New Brunswick

New Brunswick is one of the three maritime Eastern provinces of Canada. It was originally settled by Native American tribes; in the 1600s, it was settled by the French colonists, who eventually colonized a majority of the Eastern provinces in Canada. New Brunswick originally became one of the four founding provinces of Canada. According to Canada’s constitution, New Brunswick is the only bilingual province in the country.

New Brunswick is bordered by Quebec, the Atlantic Ocean, Bay of Fundi, and Maine. Settlement in the region has greatly been discouraged because of glaciation in the area, which has left a majority of the territory with shallow, acidic soils, making it difficult to develop and cultivate on the land. A large portion of the territory is almost entirely forested, and the climate in the region is more severe than other maritime provinces.

The province has roughly 750,000 inhabitants. The three major urban areas include: Saint John, Greater Moncton, and Greater Fredericton. Today, the region’s economy is mainly driven by the agricultural industry, with the US being the province’s largest export market. Paper goods, seafood, petroleum, and nonmetallic mineral are among the leading areas of production. Fisheries, forestry, mining, and tourism also contribute to New Brunswick’s economy.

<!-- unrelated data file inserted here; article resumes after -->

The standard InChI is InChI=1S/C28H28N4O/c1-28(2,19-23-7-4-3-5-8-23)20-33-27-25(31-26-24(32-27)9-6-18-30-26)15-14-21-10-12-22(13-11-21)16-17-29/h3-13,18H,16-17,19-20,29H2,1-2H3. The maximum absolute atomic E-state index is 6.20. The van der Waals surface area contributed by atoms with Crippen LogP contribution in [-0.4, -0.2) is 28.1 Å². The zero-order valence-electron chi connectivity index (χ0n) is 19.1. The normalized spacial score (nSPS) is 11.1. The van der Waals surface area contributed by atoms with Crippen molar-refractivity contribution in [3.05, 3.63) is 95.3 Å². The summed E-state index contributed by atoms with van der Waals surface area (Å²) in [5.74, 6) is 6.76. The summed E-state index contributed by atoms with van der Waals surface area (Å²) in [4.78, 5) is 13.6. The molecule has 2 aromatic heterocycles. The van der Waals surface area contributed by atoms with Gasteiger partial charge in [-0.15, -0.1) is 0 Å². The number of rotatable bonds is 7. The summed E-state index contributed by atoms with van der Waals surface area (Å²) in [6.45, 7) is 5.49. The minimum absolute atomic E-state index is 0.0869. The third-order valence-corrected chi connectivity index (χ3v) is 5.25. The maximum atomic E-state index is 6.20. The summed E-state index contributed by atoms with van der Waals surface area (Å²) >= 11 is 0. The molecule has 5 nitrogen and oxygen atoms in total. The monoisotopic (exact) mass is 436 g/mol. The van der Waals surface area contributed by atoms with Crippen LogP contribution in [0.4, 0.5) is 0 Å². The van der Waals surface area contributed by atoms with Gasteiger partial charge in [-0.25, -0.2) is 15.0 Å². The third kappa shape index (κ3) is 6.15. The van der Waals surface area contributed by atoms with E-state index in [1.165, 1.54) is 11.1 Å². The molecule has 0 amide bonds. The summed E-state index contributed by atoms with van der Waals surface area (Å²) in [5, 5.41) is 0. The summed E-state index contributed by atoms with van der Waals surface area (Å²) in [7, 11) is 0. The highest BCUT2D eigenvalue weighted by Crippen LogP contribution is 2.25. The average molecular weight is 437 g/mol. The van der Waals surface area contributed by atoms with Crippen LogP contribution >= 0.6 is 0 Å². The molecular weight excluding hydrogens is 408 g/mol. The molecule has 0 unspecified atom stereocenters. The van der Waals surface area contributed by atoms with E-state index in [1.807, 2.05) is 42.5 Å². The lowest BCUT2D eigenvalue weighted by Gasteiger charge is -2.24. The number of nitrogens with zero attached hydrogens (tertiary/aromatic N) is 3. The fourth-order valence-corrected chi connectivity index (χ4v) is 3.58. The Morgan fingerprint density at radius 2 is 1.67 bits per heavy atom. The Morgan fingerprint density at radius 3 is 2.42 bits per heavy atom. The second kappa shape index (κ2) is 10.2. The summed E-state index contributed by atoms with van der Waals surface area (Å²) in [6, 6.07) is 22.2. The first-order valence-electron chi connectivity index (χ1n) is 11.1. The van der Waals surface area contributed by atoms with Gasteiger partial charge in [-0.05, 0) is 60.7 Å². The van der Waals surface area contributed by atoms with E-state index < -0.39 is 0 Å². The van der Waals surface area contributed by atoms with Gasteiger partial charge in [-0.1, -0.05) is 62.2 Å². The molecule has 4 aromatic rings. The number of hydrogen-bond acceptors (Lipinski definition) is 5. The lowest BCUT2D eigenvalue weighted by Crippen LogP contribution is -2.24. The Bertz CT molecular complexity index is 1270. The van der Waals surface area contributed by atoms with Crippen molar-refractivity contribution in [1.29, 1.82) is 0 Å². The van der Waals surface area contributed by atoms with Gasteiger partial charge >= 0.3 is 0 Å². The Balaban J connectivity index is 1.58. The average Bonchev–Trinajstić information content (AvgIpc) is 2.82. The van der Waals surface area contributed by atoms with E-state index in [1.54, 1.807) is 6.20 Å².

The Bay of Fundy, Hopewell Rocks, the Fundy Trail Parkway, Whale watching by Saint Andrews by the Sea, and the Reversing Falls Skywalk, are among the most popular tourist attractions in the province. Kouchibouguac National Park, Fundy National Park, and Murray Beach Provincial Park, are also frequented by locals and tourists to the area alike.

New Brunswick’s highest provincial court is the Court of Appeal.  Other courts include the Court of Queen’s Bench of New Brunswick, that has jurisdiction over family law and criminal and civil cases.  The Probate Court hears cases over estates and deceased persons, and the Provincial Court of New Brunswick hears almost all of the cases involving criminal codes. There are roughly eight judicial districts along county lines.  The Court of Appeal hears appeals from the aforementioned courts, and the Chief Justice of New Brunswick is at the top of this structure.

Visitors to the National Law Review can find the latest news from the province of New Brunswick, as well as news relating to other provinces, Canada, and international relations on the site regularly. Content related to import/exports, foreign relations, antitrust violations, and news which affects the rest of the country of Canada, is available for visitors to the National Law Review and updated as news/stories become available.


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